At 23.3 percent, India has the lowest female labour force participation rate in South Asia and among BRICS countries. The gig economy, as experts and researchers have claimed, offers an opportunity for female workers to engage in decent and meaningful employment. The gig economy refers to a mechanism of work where companies – “by way of a digital platform (often underpinned by a closely guarded algorithm)” – contract job seekers to perform short-term “gigs” or jobs on a casual and piecemeal basis. It includes all types of jobs, on a contract or a pre-delivery basis, that are conducted via a digital platform. This article sheds light on the status of women in the Indian gig economy, taking into consideration women’s experiences on different leading gig platforms in India. Interviews conducted with gig workers, coupled with analysis of current policies in the sector informs the analysis and recommendations for making India’s gig economy more gender inclusive.
Women in the Indian Gig Economy
With over three million gig workers, India has one of the largest gig economies in the world. In the past decade, gig-economy start-ups in India, such as Flipkart, Zomato, Urban Company, and Housejoy, have offered unique opportunities for women to engage with the formalised sector, explore opportunities and build livelihoods,demonstrating a good potential for absorbing more women in the labour force. For a woman with low education levels and a family to support, the rapidly expanding gig economy offers an attractive alternative to formal employment. Research indicates that female gig workers enjoy the flexible work hours which create the ability to balance employment with unpaid care work. They often prefer to work independently, where they can be their own bosses, and avoid difficult employers, squalid workplaces, and exhausting, multiple-client schedules. Swiggy, an online food delivery platform, provides certain exclusive options for their female delivery executives. “They are free to log in at any hour and we encourage them to end their shift before 6 PM. There is also a policy where they can choose to operate in only those areas that are identified as safe zones,” says a Swiggy spokesperson.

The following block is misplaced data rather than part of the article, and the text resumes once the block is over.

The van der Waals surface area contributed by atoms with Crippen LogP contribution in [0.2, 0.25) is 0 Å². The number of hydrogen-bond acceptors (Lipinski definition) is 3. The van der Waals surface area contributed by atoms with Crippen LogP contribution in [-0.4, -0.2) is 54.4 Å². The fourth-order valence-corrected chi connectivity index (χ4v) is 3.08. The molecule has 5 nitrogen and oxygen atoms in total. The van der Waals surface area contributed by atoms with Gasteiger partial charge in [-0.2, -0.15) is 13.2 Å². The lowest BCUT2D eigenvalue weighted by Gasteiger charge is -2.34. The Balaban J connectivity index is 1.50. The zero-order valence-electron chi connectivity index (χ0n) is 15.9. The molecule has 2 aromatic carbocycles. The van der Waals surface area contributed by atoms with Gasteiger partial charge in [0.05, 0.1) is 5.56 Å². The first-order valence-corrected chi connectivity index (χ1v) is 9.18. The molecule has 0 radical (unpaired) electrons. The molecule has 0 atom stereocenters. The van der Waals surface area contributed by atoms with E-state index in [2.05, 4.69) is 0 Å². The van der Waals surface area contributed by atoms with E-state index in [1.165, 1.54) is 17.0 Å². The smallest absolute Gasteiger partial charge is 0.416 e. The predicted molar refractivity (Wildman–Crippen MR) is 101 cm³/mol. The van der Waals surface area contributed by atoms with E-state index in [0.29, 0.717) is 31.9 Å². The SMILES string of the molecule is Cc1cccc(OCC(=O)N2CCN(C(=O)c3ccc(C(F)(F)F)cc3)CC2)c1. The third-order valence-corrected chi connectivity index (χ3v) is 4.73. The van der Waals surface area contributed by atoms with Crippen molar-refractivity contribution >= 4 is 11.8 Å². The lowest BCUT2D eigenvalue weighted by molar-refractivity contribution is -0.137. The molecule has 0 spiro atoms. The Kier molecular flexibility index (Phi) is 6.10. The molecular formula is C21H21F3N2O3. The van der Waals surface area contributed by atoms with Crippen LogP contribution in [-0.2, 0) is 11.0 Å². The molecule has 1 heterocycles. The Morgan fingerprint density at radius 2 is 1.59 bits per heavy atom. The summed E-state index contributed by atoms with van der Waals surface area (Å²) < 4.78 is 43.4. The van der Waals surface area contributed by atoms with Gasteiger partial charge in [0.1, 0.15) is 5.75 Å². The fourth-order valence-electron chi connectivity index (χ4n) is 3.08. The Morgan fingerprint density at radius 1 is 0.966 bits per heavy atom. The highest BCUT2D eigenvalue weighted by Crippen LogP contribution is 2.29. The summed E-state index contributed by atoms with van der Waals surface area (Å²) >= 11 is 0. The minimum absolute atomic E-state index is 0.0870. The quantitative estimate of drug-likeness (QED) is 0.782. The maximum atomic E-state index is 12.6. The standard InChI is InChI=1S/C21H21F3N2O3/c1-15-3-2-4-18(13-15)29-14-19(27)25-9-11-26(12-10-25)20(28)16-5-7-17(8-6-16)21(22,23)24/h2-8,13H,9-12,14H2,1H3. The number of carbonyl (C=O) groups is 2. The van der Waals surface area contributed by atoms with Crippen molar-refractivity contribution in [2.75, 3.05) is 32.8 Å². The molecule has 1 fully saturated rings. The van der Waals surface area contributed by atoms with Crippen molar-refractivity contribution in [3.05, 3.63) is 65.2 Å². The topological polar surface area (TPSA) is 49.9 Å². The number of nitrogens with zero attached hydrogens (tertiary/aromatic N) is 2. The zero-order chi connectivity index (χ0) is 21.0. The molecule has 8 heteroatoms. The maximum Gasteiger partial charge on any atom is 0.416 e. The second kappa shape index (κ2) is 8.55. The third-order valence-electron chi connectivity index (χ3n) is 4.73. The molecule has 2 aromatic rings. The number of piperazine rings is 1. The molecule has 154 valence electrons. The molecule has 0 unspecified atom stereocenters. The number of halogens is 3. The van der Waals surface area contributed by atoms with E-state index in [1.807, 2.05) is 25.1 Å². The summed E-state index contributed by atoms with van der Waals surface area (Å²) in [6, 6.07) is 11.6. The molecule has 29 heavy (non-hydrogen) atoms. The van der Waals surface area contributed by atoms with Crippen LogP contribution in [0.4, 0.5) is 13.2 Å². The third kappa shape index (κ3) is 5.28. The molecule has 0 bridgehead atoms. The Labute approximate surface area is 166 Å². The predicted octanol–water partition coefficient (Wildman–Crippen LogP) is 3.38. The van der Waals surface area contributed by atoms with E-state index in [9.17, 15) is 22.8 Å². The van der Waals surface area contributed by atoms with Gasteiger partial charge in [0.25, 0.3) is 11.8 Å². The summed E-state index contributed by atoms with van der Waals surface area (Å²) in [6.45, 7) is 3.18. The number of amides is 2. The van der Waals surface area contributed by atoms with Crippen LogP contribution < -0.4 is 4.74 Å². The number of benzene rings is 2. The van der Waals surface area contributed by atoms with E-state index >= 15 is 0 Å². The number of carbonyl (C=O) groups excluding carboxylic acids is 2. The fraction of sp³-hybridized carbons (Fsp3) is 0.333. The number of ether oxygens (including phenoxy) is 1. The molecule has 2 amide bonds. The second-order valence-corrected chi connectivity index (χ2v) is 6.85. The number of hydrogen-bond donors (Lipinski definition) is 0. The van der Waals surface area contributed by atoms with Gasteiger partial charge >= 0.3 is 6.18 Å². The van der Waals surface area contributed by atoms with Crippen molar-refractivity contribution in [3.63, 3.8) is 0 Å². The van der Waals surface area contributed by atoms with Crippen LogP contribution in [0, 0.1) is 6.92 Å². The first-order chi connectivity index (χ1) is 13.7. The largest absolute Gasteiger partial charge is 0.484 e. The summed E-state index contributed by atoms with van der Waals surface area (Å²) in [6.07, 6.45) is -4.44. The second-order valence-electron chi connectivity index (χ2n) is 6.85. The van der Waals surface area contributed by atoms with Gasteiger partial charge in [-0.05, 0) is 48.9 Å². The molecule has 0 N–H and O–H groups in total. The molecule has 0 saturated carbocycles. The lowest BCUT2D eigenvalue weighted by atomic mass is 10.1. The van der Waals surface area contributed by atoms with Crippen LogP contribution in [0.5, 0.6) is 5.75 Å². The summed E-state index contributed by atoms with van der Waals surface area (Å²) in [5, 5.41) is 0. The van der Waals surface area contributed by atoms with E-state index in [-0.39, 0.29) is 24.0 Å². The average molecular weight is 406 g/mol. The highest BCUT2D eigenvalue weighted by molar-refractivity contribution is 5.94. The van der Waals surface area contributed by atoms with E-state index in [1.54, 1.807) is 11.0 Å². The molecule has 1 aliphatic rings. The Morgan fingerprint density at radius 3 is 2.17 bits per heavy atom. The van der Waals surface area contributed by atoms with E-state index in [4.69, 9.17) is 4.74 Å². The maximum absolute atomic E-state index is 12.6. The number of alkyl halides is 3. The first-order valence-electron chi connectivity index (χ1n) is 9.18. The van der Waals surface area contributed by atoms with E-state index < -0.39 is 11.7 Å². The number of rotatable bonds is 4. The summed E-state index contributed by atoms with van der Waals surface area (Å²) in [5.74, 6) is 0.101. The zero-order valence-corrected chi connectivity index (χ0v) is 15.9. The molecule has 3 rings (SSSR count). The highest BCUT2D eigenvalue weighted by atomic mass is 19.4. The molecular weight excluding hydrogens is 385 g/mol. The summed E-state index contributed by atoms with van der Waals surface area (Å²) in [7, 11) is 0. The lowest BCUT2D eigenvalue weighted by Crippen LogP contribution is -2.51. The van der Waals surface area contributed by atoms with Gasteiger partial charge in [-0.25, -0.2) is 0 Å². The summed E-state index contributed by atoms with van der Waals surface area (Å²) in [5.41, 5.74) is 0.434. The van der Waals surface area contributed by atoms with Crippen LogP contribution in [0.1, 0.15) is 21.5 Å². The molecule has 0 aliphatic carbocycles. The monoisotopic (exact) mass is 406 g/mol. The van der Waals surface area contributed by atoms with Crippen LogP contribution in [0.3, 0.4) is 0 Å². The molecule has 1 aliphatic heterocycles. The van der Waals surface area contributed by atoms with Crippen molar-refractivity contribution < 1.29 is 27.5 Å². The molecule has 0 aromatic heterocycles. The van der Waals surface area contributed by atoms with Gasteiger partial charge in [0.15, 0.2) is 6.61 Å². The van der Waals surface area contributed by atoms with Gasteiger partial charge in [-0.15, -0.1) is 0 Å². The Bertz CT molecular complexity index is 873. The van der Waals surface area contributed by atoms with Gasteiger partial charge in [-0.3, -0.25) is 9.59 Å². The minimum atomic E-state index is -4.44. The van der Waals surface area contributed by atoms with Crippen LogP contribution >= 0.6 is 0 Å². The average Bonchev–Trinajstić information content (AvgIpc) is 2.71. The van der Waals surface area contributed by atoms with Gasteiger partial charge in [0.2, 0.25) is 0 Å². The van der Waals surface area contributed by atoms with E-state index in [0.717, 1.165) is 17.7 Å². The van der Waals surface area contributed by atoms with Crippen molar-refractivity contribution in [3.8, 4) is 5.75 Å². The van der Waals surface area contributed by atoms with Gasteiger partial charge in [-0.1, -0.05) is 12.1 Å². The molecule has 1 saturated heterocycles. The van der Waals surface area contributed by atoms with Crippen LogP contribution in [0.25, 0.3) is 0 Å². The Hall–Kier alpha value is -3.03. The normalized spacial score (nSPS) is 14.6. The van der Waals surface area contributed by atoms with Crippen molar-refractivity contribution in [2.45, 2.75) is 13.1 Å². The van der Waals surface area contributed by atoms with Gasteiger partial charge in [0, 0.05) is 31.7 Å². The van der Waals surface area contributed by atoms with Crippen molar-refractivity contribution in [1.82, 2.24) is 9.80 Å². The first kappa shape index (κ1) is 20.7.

Challenges for Women in the Gig Economy
While opening the door for a number of flexible opportunities for women, the gig economy comes with its own set of challenges. Evidence suggests that women, in general, are more likely to work in the informal and traditionally feminised professions- as beauticians, domestic helps and house cleaners- than men. The gig economy imitates, and in some cases perpetuates the pre-existing challenges for women’s entry into the labour force.
As with other modes of work, women also earn much less in the gig economy than men. The gendered occupational segregation has also been reinforced as employers seek out female workers for feminised roles such as cleaning and care work and men for tasks such as plumbing. According to a spokesperson from Urban Company, most women on their platform are active in the beauty services category while only a few participate in other professions, like technician or plumber. Ruby, a trained mechanic with a leading urban services provider in India, believes that her competence at work often seems to be in question because of her sex. She suspects she would have received more opportunities if she were not a woman. Nisha, who registered herself as a partner under ‘AC and Appliance Repair’ echoed this suspicion as she experienced cancellations after being allotted a job. For the said service provider, the sex and other details of the gig worker is only displayed after the allocation of the job.
Unequal access to digital technologies is another significant hurdle to women’s participation in gig work. According to the GSMA Mobile Gender Gap Report 2019, only 16% of women in India are mobile internet users, compared to 36% of men. Coupled with low levels of digital literacy, this excludes women from gig work opportunities. The gig economy has, additionally exposed women to a fresh set of challenges. It risks creating new forms of harm and vulnerability by reinforcing cultural biases that relegate women from different castes and religions to certain kinds of occupational categories. Algorithms and digital interfaces for most of the gig-platforms in India only facilitate matching of placement opportunities for workers, with no other role in increasing their wages or providing better working conditions. Moreover, evidence suggests that the platform design amplifies exclusion along the lines of caste and other social characteristics. Outside the purview of traditional employment, gig work also renders women vulnerable to harassment. Safeena works for a food delivery app in India. While she typically enjoys her work, she shares that, “My family supports me but they get worried when I am not back home in time – they want me back by sunset, but most days my incentives are not completed by then. I lose out on a lot of money. But I also understand their worry – the roads can be unsafe for women.” She wishes that she could work “worry-free like a man” to avoid this trade-off between income, safety and family relationships.